G.M. Loses $9.6 Billion

by Chris Sturr | February 26, 2009

Just posted to the New York Times website. Sorry if this ruins tomorrow morning’s paper for you. It probably won’t be such a good day for Rick Wagoner either, and he’s probably ruining lots of UAW members’ days too.

DETROIT—The chief executive of General Motors met with government overseers on Thursday to explain the carmaker’s financial situation, hours after G.M. reported a $9.6 billion south-quarter loss and said it was rapidly spending its cash reserves.

The G.M. chief, Rick Wagoner, is expected to ask for more assistance as he sits down with the auto industry task force created by President Obama. The panel, led by Treasury Secretary Timothy F. Geithner and Lawrence H. Summers, the White House economic adviser, will oversee the restructuring at G.M. and Chrysler.

Even as the meeting unfolds, G.M. finances were reaching a crucial point. The company said Thursday that its cash reserves were down to $14 billion at the end of 2008, including $4 billion it had borrowed from the government that month. G.M. spent $19.2 billion of its cash reserves in 2008. It spent $6.2 billion of the reserves—$2 billion a month—in the fourth quarter alone.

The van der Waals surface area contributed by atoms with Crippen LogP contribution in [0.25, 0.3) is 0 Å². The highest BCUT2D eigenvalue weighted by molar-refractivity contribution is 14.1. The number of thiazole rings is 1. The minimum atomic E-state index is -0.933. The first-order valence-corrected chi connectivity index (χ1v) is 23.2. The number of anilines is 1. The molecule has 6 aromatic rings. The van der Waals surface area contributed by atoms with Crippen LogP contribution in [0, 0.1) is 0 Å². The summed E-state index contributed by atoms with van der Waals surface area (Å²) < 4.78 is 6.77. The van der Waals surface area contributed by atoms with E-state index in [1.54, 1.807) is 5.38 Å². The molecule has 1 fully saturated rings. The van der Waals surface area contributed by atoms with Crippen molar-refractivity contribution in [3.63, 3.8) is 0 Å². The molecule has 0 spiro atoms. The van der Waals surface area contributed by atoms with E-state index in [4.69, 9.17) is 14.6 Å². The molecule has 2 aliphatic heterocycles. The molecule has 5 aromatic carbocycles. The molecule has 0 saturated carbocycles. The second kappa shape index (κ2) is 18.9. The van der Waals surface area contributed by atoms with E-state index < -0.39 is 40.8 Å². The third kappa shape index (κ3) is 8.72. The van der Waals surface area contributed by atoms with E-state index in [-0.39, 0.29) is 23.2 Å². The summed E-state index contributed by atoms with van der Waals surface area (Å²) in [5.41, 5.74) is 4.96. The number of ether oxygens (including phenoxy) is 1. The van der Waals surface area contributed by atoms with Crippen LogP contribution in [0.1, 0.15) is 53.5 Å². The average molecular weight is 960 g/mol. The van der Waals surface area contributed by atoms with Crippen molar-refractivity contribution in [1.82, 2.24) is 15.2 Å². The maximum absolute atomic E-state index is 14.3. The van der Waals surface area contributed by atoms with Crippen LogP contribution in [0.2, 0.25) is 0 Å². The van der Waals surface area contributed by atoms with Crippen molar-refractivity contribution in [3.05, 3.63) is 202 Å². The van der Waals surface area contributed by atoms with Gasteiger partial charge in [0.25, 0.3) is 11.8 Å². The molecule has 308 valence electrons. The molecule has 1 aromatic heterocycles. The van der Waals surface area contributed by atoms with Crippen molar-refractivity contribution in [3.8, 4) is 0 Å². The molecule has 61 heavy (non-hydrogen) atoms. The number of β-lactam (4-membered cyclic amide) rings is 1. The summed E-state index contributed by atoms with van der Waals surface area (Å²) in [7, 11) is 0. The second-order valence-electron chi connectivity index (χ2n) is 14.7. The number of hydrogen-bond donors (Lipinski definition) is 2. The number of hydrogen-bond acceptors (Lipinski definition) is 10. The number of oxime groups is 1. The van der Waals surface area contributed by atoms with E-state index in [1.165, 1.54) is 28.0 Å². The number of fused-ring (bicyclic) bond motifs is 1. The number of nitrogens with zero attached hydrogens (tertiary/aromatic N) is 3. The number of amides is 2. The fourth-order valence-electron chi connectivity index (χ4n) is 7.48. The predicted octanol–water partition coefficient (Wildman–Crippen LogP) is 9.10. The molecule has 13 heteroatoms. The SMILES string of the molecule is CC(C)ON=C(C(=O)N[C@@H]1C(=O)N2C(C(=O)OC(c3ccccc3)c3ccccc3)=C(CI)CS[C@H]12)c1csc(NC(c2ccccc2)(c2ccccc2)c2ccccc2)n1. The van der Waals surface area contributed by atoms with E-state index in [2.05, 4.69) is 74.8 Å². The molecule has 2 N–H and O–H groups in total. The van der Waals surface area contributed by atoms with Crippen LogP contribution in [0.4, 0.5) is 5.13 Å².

Since then, G.M. has borrowed $9.6 billion more, but the company expects to go through that money quickly, and says more aid is necessary to remain solvent.

“The economic situation is having a dramatic impact on our industry, on General Motors,” G.M.’s chief financial officer, Ray Young, said on a conference call Thursday. “We’re still forecasting a cash flow burn of $14 billion in ’09, so we will need some additional funding support.”

The company has said that it needed a minimum of $11 billion to $14 billion in reserves to finance operations, but the estimates were made before the recent drop in auto sales and cuts by G.M. in response.

G.M. lost $30.9 billion, or $53.32 a share, in 2008. For the fourth quarter, it lost $9.6 billion, or $15.71 a share, as its global sales fell 26 percent.

In 2007, the company lost $43.3 billion, a record, mostly the result of a noncash accounting charge; it adjusted the figure higher by $4.6 billion on Thursday.

The losses, though, are unlikely to shake investors, who have already realized the automaker’s perilous state. G.M. said last week that it might need as much as $30 billion to complete the restructuring plan that it has submitted to the Treasury Department.

Read the rest of the article.

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